One of the most famous and ancient regional specialties of Venice, Risi i Bisi is offered in most Venetian restaurants and homes.  This simple and tasty dish is a unique combination of soup and thick risotto made of fresh peas and risotto (rice) and cooked with chunks of pancetta (thick Italian bacon).  
Rice is a mainstay on Venetian menus and arrived on the scene from Arabia as a result of the strong maritime merchant position of Venice.  Rice dominates Venetian cuisine, but is served differently than in other regions of Italy.  Never eaten alone, rice is always cooked and served with other ingredients, such as fish and shellfish, sausage, beans, and more.  
(photo: Rosalind Corieri Paige, ‘La Bella Vita Cucina’, link to recipe for classic risotto)
Once considered only food of the poor risotto is very popular in Northern Italy, with Venice being no exception.  The unique way to prepare risotto in Venice is with seafood, such as using black squid ink (Risotto Nero) and as in the States, using numerous combinations of ingredients including vegetables, artichokes, mushrooms, asparagus, peas and/or tomatoes.

Growing up, my mother prepared risotto for our family at least twice a week and it was always one of our favorite meals!  Mix it with Bolognese sauce and it’s an incredible, filling meal in itself!


This is the Venetians’ contribution to the pasta of Italy.  It is similar to spaghetti pasta noodles, except slightly thicker with a small hole in the middle.  Bigoli is also slightly darker than regular pasta because it is made of whole wheat flour.

(photo credit to Annabelle Breakey and Randy Mon)
Although now prepared all over Italy, the delicious gnocchi is a culinary tradition dating all the way back to the 16th century and connected to the festivities of Carnival.   Exactly prepared from the recipe handed down from my family in Northern Italy gnocchi is made of potatoes, flour and eggs and then served with either melted butter, cheese, and sage, or other creative sauces.  If you have never had gnocchi in ‘quattro formaggio’ (four cheeses) you have not tasted Italian culinary bliss!
In Italian meals, gnocchi makes a delicious ‘i primi’ (first dish), but I love it as a side dish!  I adore gnocchi made with spinach served with a light butter and sage or marinara sauce . . . but I have to admit, the super-cheesy the sauce the better!
Oh, this is the famous, quintessential ‘pick-me-up’ dessert made of sponge cake soaked in rich coffee, Marsala wine, cocoa, amidst layers of sweet mascarpone cheese!   Records show that Tuscany and Veneto have fought over the origin of this recipe, however many sources confirm that it hails from Venice.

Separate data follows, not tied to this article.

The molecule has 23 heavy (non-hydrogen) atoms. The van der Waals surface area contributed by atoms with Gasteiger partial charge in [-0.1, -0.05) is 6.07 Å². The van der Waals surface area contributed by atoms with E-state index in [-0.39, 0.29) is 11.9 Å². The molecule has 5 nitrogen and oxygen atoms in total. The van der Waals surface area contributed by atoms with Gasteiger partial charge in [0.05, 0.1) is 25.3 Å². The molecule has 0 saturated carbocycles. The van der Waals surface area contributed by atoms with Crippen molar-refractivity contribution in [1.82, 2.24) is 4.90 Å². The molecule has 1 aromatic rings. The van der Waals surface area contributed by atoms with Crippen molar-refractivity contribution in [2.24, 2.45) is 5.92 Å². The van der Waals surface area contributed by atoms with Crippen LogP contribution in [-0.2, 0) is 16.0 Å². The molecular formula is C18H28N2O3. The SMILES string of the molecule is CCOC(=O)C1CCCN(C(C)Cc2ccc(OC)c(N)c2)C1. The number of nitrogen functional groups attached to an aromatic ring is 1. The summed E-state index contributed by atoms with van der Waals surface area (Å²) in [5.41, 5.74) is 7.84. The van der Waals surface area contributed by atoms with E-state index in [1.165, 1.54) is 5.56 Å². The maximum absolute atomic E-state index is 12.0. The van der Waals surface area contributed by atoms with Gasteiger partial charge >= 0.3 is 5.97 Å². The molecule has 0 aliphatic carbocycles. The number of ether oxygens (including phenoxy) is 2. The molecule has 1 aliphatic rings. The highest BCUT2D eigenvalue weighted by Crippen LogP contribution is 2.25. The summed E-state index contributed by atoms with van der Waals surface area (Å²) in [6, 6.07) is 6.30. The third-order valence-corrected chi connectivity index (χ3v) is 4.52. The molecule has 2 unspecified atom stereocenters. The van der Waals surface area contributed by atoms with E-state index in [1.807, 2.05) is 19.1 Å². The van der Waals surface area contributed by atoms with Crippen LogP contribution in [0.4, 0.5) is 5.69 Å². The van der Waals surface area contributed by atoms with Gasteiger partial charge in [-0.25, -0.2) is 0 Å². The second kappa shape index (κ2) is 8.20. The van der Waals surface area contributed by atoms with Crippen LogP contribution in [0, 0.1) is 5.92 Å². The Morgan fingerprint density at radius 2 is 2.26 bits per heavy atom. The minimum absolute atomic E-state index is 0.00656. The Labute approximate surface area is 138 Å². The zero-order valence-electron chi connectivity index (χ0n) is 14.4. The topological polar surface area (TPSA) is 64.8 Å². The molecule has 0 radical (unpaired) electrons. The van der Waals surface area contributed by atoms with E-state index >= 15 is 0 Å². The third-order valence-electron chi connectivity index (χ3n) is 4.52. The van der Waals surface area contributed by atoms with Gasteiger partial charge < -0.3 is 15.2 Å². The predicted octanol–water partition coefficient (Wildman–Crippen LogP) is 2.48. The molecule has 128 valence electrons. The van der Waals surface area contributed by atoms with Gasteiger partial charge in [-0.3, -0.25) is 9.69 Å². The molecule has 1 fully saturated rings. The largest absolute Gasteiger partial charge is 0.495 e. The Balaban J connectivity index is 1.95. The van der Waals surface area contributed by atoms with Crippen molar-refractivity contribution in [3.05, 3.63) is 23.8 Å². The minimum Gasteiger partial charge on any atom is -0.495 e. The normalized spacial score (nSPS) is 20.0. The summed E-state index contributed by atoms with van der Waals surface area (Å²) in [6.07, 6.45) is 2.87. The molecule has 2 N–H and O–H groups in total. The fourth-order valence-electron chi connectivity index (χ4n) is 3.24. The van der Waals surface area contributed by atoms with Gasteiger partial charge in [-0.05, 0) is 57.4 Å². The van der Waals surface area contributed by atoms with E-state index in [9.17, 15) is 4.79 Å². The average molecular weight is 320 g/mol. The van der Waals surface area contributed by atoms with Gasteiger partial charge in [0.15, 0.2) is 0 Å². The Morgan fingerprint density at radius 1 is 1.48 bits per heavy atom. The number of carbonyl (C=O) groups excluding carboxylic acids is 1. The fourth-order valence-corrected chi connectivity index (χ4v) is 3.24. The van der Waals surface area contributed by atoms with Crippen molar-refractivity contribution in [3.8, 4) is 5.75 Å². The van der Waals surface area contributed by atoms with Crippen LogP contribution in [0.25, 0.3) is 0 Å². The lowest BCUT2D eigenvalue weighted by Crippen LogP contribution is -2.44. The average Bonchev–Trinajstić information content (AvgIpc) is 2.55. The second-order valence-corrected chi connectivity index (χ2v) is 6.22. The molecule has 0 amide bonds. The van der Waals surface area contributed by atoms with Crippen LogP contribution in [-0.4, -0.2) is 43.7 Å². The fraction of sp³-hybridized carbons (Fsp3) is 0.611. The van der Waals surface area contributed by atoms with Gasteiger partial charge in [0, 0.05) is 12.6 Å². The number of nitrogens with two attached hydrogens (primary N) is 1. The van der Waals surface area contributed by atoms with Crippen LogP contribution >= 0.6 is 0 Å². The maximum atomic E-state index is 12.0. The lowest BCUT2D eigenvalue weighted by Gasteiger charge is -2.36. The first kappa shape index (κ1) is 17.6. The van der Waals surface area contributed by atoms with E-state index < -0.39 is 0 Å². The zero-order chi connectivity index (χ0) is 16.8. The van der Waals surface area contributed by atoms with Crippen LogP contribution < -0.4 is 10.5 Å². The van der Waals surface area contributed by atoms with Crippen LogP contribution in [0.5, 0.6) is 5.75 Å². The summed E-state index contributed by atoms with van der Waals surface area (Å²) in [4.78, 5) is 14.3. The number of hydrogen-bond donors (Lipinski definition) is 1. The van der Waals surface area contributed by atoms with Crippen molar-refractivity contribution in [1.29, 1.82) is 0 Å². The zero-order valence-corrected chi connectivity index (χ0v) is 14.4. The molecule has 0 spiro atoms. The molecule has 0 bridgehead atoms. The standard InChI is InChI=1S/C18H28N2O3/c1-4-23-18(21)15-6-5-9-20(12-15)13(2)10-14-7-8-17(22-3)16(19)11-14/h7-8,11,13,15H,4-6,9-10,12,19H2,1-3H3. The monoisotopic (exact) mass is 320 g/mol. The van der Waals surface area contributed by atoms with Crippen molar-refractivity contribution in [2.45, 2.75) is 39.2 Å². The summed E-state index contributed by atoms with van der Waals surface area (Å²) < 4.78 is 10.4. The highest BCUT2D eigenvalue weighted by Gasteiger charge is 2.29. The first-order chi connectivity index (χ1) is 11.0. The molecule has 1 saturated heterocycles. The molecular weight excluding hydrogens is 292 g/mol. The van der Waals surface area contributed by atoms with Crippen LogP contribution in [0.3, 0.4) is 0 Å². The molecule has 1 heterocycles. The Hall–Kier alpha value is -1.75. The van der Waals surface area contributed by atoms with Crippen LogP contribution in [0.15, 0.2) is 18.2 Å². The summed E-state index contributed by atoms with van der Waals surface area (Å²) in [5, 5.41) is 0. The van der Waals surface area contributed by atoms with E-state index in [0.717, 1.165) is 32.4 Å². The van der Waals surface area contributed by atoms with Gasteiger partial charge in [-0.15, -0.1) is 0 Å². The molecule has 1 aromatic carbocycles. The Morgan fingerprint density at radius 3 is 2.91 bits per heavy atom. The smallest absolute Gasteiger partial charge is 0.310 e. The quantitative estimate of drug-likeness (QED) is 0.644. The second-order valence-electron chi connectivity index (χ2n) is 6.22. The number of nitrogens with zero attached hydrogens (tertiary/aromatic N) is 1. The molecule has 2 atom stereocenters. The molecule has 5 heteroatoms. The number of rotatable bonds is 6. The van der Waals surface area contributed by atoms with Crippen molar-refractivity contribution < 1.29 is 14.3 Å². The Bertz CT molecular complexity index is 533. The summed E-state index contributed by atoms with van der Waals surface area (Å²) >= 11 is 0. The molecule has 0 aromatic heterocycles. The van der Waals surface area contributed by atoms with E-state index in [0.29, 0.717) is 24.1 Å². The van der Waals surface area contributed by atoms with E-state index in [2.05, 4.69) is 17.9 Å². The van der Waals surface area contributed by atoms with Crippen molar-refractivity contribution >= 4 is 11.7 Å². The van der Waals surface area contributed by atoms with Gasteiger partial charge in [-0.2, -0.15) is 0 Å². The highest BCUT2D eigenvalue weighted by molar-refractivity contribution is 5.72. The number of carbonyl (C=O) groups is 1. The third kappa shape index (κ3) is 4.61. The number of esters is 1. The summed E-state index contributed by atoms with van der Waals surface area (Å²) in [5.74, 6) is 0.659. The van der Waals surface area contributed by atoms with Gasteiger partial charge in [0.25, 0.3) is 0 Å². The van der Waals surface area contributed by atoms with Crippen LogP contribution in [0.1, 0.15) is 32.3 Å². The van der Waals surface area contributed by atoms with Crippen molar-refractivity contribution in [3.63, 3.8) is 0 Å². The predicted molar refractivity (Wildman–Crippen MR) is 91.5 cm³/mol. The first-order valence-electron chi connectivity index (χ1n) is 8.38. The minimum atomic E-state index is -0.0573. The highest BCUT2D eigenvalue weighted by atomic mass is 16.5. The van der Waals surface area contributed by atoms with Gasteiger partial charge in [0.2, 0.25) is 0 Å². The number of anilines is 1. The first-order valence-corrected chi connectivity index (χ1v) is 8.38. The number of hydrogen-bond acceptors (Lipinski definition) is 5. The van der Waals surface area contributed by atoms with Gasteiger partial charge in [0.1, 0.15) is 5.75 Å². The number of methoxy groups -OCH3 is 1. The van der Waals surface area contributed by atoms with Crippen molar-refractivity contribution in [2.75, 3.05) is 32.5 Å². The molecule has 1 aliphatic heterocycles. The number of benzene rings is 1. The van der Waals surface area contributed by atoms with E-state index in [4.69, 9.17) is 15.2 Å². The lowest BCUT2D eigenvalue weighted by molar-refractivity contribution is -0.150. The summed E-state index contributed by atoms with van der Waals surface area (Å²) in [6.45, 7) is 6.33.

(photo credited to “Pasta D’Arte”)


A famous treat created at Harry’s Bar in Venice, and known here in the States, consists of raw/ultra-rare beef from the filet cut, sliced wafer-thin, coated with peppercorns or capers and served with Parmesan cheese and radicchio.  Often a sauce is served prepared with mayonnaise, mustard, cream, and tomato.  Many variations of the dish have evolved from the original recipe as well.

(photo credited to “Traveling Mamas” blog)
The “Bellini” and Prosecco!
Prosecco, a light, champagne-like sparkling wine is known as an ‘appertivo’, and is the base for the infamous Bellini mixed with white peach juice, from which morphed the ‘Mimosa‘ with fresh orange juice and the ‘Tiziano’ made with fresh red grapefruit juice.  The Bellini was introduced at the famous Harry’s Bar and enjoyed by Hemingway.

Trust me, I WILL end up here during our time in Venice!  I’ve just got to try one of these authentic, famous Bellini!

(photo credited to Ed from “The Bork Blog”)


Similar to Spanish tapas, these are small portions of food that are served in Venetian bars.  Traditionally, Venetians eat cichetti (“have some fun”) with a small glass of wine (ombre) either before lunch or dinner or often in place of those meals.  Eating cichetti is mostly a social activity where the locals hang out in crowded bars and eat cichetti standing up at the bar where the cichetti are spread out for one to choose from.

Polenta Mushroom Crostini

Venetian Cicchetti

click here for this delicious Cicchetti recipe for Polenta Crostini with Caramalized Porcini Mushrooms“!

Asiago Cheese

Asiago is one of Italy’s finest sharp cheese specialties that comes from Veneto’s famous cow’s milk cheese.  Asiago is now one of the most popular imported Italian cheeses in the States today and one of my personal favorites.  I must try this cheese as fresh as I can find it in Venice!



The best wines from the Veneto region include the fragrant reds, Valpolicella, Bardolino, and the more strong, white Soave.


Grappa is the strong alcohol that comes from distilled grape skin, pulp, seeds, and stem remnants from the winegrape pressings. Grappa has been the peasant’s and farmers’ drink of choice when it was customary to enjoy a very strong drink after a day of hard physical labor.  Grappa is Italy’s national spirit, a liqueur today.

Fritelle alla Veneziane

Considered to be the national dessert of the Veneto province, Fritelle are small, fried, sweet doughnuts made of flour, eggs, sugar, lemon, and Marsala.  They can  also be made with a variety of extra ingredients including ‘frutta’ (fruit), cream, powdered sugar, or zabaglione.  Venetians have exceptional expertise with pastries and ‘i dolci’ (sweets).  Fritelle have been the traditional sweet of Carnival dating all the way back to the Renaissance!

It’s a good thing that I’ll be doing a LOT of walking to hopefully balance the food tasting!

This is certainly not a complete list of the specialty foods of Venice and Veneto, so if you feel that there is some dish that I have not included, please let me know in your comment and I will quickly edit this post upon my return to the States!